Staunton (1737-1801) was a rare combination, both physician and attorney, as well as diplomat and friend of notable men of the time, such as Dr. Johnson and Edmund Burke. He travelled extensively, also to the West Indies, where he practiced medicine. His work touches upon places visited en route to China, including Madeira, Tenerife, Rio de Janeiro, Java, Sumatra, St. Helena, Cochin-China, Macao, the Cape of Good Hope, etc. Staunton’s fascinating, well-written, and delightfully illustrated narrative records a voyage that was among the celebrated and significant events of the late eighteenth-century, documenting a defining episode in the modern encounter between China and the West. The collision of two world views and the issues raised in this work are part of an on-going ideological struggle of how to deal with a global system set in motion by the Western Enlightenment. However frustrating the mission might have been, the recounting of it in print was wildly successful. The excellent engravings of such exotic subjects were made from the original art work of first-rate English artist William Alexander (1767-1826), who accompanied the mission as draughtsman and later became first Keeper of Prints and Drawings in the British Museum. Alexander also assisted with the illustrations that accompanied Vancouver’s work (see no. 74 below). These prints are remarkable for their accuracy in depicting the architecture, costume, culture, and landscape of Imperial China, as well as the momentous meeting of the Chinese and English. In 1805 Alexander published The Costume of China (see Abbey 534 & Tooley 18), with lovely aquatint plates, some of which were derived from the illustrations used in Staunton’s book.

     The subjects covered in the chapters on China include much of interest, such as excellent, detailed discussion of medicine and natural history, gardens and garden design, material culture, fireworks and gunpowder (noting priority of Chinese invention over Europe), labor and trade, Jesuit missionaries in China, printing and papermaking (superb detail), cartography (including unusual information, such as navigational maps incised on gourds--what a find one of those would be), cattle and horses (with comparison of English and Chinese saddles), technology and science, and a wealth of social history (with inroads into the sexual oppression of women and more detail than we care to read on eunuchs).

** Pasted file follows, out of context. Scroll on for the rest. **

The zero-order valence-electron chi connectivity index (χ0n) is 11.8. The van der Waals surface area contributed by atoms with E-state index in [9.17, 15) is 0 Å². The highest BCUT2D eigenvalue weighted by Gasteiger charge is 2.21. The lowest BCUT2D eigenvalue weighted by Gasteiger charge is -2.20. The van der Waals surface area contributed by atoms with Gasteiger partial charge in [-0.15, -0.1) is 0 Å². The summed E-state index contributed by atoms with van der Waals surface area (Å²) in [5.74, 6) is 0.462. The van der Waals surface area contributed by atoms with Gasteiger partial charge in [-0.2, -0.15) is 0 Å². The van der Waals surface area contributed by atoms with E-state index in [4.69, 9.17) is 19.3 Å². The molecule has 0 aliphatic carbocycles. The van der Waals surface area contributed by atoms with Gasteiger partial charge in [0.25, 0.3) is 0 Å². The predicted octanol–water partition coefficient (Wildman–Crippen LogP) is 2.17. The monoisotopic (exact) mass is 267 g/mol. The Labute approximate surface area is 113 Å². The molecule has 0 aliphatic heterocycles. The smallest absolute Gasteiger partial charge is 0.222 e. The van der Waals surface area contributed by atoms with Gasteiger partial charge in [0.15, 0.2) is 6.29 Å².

This work presents excellent documentation on the botany of China at the time, with some four hundred plants listed with their scientific names, along with extensive discussion in the text of qualities and uses, including medicinal. Among the most intriguing plants listed are two simple entries for roses collected in the Province of Canton (Vol. II, p. 524): “Rosa indica” followed by “____. another species.” “Rosa indica,” despite the confusing term “indica” (used to describe scent rather than locale of origin), is what many consider the most pivotal rose in rose culture, Parson’s Pink China (also known as Old Blush, Common China, Diversifolia, Rose Semi-Double, Rosier a Feuilles Variables, and a host of other names). Parson’s Pink China was introduced to culture in England by Sir Joseph Banks, Director of Kew Gardens in England. Banks was responsible for organizing the plants collected by Staunton’s botanists and gardeners near Canton and assisted in preparing the illustrations in the present work. The introduction of Parson’s Pink China and the mysterious “another species” were in all probability the China roses that revolutionized rose culture. By 1798 Parson’s Pink China made its way to France to become the subject of successful breeding efforts and a source of many hybrids to come. By 1800, it had also appeared in North America and would eventually give rise to a wide array of popular descendents, including the Noisette Rose, Tea Roses, Hybrid Teas, and Hybrid Perpetuals. (It’s not all so rosy—Thomas Jefferson’s introduction of a China rose from the Macartney’s expedition, appropriately named the Macartney rose, spread aggressively south and west of Monticello and is now prohibited in Texas.) Thanks to many centuries of domestication in China and the country’s rich biodiversity, the China roses gave rosarians much-sought qualities lacking in European roses of the eighteenth century: repeat or perpetual (remontant) blooming (previously occurring only among the Autumn Damasks), true color unfading with age, and a small, bushy habit. A completely new range of colors also originated from the ancient Chinese roses, and new fragrances were discovered, too. Fortunately, Macartney took two gardeners to China as part of his entourage, and though the Embassy failed to open China’s doors, another more peaceful revolution occurred on the botanical front, due the odd marriage of British imperialism and rose collecting.

     A plant of probably even greater interest to the British and other European powers was the opium poppy, the product of which the Chinese at the time used in some quantity despite official concerns about its effects and the efforts of several rulers to curb or forbid its use. Britain very much wanted a greater share of this extremely profitable trade, so much so that it eventually made war on China to protect its financial interests in Chinese consumption of the product. Ironically, it was eleven-year old George Thomas Staunton on this Embassy who revisited his hosts with a vengeance. Returning to live in China several times during the early nineteenth century, this boy, in 1840 now a man and a member of Parliament, was one of the main proponents of the First Opium War (1839-1842), thereby ruining the lives of countless Chinese citizens. (3 vols.) ($7,500-15,000)